TBR Challenge – You Really Got Me: The Story of the Kinks – Nick Hasted

Genre: Music, Biography

Narrative Style: Third Person, Chronological

Rating: 4/5

Published: 2011

Format: Hardback

Synopsis: Hasted takes the story from The Kinks origins in the early sixties up to the modern day. Using interviews with original members, he traces the history of one of the sixties most interesting bands.

Reading Challenges: TBR Challenge 2019

Time on the shelf: This was bought when it first came out in 2011 as my husband is a bit of a Kinks obsessive. 

I’ve always liked The Kinks. Some of my favourite songs were written by one of the Davies brothers – Waterloo Sunset, Stop Your Sobbing, Death of a Clown to name but three. Having read two of Ray’s books – X-Ray and Americana – I thought it would be good to get a less biased view of what life with The Kinks was like.

It seems that life with The Kinks was dramatic and even life threatening. This biography is filled with incidents that if one or two of them happened to a band you might consider them unlucky. Not helped by the almost constant fighting between the Davis brothers and between them and other band members. Pete Quaife started to travel with the roadies to escape the constant fighting and ended up nearly dying in a car crash. Mick Avory threw his cymbal at Dave on stage, knocking him out and immediately went on the run. There are many other incidents that would have felled lesser bands but somehow The Kinks kept going.

There is also insight into the writing of the songs and the mindset of Ray and Dave Davies. Hasted uses a lot of quotations from various interviews so the reader gets a genuine insight into the creation of some of the most iconic songs of the sixties. However, this use of quotes from the various band members, and other involved parties, does break the narrative up and I would have liked more straight reporting of events.

However, this isn’t really an unbiased look. Hasted is obviously a huge fan and you would have to be to be able to write this book and still love all involved afterwards. Both Ray and Dave are very difficult people and their personal histories are filled with failed marriages and bad behaviour. The worst of which – such as Ray’s troubled relationship with Chrissie Hynde – were glossed over and not really investigated. Bad behaviour is reported but not really commented on.

Another thing that I found annoying was Halstad’s insistence that The Kinks were the only band that were any good or meant anything. Generally, when another band or song was mentioned, it was in a critical light. Okay, so the Kinks are very good but that doesn’t mean that everything else was rubbish.

Overall, this was an entertaining read. It certainly made me wonder how on earth they kept turning out hit after hit when they could hardly stand to be in the same room together.

Full House Reading Challenge – Americana by Ray Davies

Genre: Autobiography / Memoir

Narrative Style: First person, non-chronological

Rating: 4/5

Format: Hardback

Published: 2013

Synopsis: Ray Davies discusses his relationship with America at various points in The Kinks career. The narrative moves from the very start of The Kinks career and their banning from America to the botched robbery that saw Davies shot and re-evaluating his relationship with the states.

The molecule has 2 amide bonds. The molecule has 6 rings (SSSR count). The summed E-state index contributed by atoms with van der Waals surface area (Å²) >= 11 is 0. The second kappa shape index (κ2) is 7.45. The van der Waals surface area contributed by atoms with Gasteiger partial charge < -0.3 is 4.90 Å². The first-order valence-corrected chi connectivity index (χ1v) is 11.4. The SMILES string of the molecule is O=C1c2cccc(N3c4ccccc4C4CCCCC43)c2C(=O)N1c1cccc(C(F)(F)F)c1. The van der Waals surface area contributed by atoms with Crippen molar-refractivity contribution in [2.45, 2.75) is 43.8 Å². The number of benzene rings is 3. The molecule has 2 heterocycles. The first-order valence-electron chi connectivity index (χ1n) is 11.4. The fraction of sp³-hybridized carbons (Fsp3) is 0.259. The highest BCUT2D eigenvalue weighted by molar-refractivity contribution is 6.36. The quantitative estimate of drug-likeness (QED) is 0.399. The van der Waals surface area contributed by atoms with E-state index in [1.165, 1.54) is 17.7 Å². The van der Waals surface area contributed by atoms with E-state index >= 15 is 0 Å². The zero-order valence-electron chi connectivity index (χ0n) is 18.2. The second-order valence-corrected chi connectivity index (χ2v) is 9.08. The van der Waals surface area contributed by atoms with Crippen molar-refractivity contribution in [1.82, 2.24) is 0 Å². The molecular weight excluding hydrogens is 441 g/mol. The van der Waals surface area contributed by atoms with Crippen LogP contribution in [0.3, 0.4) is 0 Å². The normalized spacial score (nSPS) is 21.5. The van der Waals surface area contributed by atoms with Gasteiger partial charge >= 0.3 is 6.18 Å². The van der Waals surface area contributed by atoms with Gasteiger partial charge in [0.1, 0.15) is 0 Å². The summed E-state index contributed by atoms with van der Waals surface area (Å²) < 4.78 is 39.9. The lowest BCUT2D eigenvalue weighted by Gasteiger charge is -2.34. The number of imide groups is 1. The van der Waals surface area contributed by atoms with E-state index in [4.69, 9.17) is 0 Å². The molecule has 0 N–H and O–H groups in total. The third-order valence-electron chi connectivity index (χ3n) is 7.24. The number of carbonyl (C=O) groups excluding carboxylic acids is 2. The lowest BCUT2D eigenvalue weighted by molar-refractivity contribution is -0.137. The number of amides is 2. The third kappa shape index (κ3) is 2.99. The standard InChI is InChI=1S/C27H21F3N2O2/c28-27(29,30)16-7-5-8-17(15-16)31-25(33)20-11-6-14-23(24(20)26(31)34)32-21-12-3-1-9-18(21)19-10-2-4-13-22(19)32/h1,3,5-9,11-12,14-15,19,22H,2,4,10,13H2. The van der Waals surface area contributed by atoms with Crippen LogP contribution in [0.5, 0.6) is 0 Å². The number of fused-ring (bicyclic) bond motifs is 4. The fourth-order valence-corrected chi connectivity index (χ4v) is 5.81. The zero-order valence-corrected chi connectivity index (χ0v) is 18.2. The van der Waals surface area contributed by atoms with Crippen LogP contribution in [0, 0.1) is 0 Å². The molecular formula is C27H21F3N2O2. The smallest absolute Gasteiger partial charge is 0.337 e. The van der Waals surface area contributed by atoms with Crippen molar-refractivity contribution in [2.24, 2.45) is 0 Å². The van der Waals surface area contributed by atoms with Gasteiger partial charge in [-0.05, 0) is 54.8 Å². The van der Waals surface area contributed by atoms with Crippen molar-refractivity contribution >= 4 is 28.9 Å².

Reading Challenges: Full House Reading Challenge.:  Autobiography / Memoir

I’d been meaning to read this for a while. Not only do I really enjoy The Kinks music but I knew from reading X-Ray, Davies’ earlier autobiography, that it would be well-written and interesting.  It’s no secret that Davies is a brilliant raconteur; you only have to listen to The Kinks songs to know that so all in all I was looking forward to it.

It did not disappoint. It isn’t really a conventional straight from A to B sort of autobiography. Ray moves from descriptions of his life in New Orleans at the time leading up to his shooting to various points in The Kinks career, touring and recording in America. It was an interesting perspective, showing all the good and the bad about touring in a rock band and trying to keep relationships together.

Ray was willing to examine his own behaviour and to describe mistakes as well as triumphs. The mood moves from great highs – triumphant shows, hit albums – to the low of lying in hospital after the botched robbery that saw him shot. He examines it all with the same critical eye.

The only thing I found a little disappointing was that he didn’t really examine the relationship with his brother, Dave. While the difficulties of this relationship are mentioned, I might have expected more insight into the problems, more detail about the nature of their problems. Of course, I understand fully why this may be difficult for Davies to talk about and it’s not for me to decide what he should talk about but I felt it was a gap in the narrative.

Overall, this was a very enjoyable read. Davies was willing to laugh at himself and also was candid about the difficulties he suffered and the relationships he lost. It was touching, amusing and informative in equal measure. Well worth a read, even for the casual fan.